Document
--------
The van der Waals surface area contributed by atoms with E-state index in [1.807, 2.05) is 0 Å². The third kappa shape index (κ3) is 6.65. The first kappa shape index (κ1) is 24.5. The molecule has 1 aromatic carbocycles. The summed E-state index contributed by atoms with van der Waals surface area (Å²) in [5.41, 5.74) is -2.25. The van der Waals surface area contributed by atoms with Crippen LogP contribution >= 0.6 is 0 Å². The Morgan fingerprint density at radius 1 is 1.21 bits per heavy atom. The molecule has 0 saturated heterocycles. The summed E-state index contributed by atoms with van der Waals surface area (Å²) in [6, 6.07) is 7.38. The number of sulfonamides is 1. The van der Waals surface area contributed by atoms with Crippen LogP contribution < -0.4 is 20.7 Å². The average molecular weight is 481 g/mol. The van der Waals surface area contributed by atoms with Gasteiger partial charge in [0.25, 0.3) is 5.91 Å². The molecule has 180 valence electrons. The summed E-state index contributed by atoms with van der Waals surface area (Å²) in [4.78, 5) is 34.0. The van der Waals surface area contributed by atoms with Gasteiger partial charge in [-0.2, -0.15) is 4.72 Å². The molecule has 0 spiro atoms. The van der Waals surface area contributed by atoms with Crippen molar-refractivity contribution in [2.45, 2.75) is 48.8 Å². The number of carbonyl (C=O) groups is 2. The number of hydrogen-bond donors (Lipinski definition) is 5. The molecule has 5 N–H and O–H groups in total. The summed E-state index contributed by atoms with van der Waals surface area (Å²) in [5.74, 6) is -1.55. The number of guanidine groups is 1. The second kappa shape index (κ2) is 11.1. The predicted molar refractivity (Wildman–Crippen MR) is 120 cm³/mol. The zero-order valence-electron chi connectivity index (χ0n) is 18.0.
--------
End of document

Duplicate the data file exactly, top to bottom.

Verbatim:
The van der Waals surface area contributed by atoms with E-state index in [1.807, 2.05) is 0 Å². The third kappa shape index (κ3) is 6.65. The first kappa shape index (κ1) is 24.5. The molecule has 1 aromatic carbocycles. The summed E-state index contributed by atoms with van der Waals surface area (Å²) in [5.41, 5.74) is -2.25. The van der Waals surface area contributed by atoms with Crippen LogP contribution >= 0.6 is 0 Å². The Morgan fingerprint density at radius 1 is 1.21 bits per heavy atom. The molecule has 0 saturated heterocycles. The summed E-state index contributed by atoms with van der Waals surface area (Å²) in [6, 6.07) is 7.38. The number of sulfonamides is 1. The van der Waals surface area contributed by atoms with Crippen LogP contribution < -0.4 is 20.7 Å². The average molecular weight is 481 g/mol. The van der Waals surface area contributed by atoms with Gasteiger partial charge in [0.25, 0.3) is 5.91 Å². The molecule has 180 valence electrons. The summed E-state index contributed by atoms with van der Waals surface area (Å²) in [4.78, 5) is 34.0. The van der Waals surface area contributed by atoms with Gasteiger partial charge in [-0.2, -0.15) is 4.72 Å². The molecule has 0 spiro atoms. The van der Waals surface area contributed by atoms with Crippen molar-refractivity contribution in [2.45, 2.75) is 48.8 Å². The number of carbonyl (C=O) groups is 2. The number of hydrogen-bond donors (Lipinski definition) is 5. The molecule has 5 N–H and O–H groups in total. The summed E-state index contributed by atoms with van der Waals surface area (Å²) in [5.74, 6) is -1.55. The number of guanidine groups is 1. The second kappa shape index (κ2) is 11.1. The predicted molar refractivity (Wildman–Crippen MR) is 120 cm³/mol. The zero-order valence-electron chi connectivity index (χ0n) is 18.0.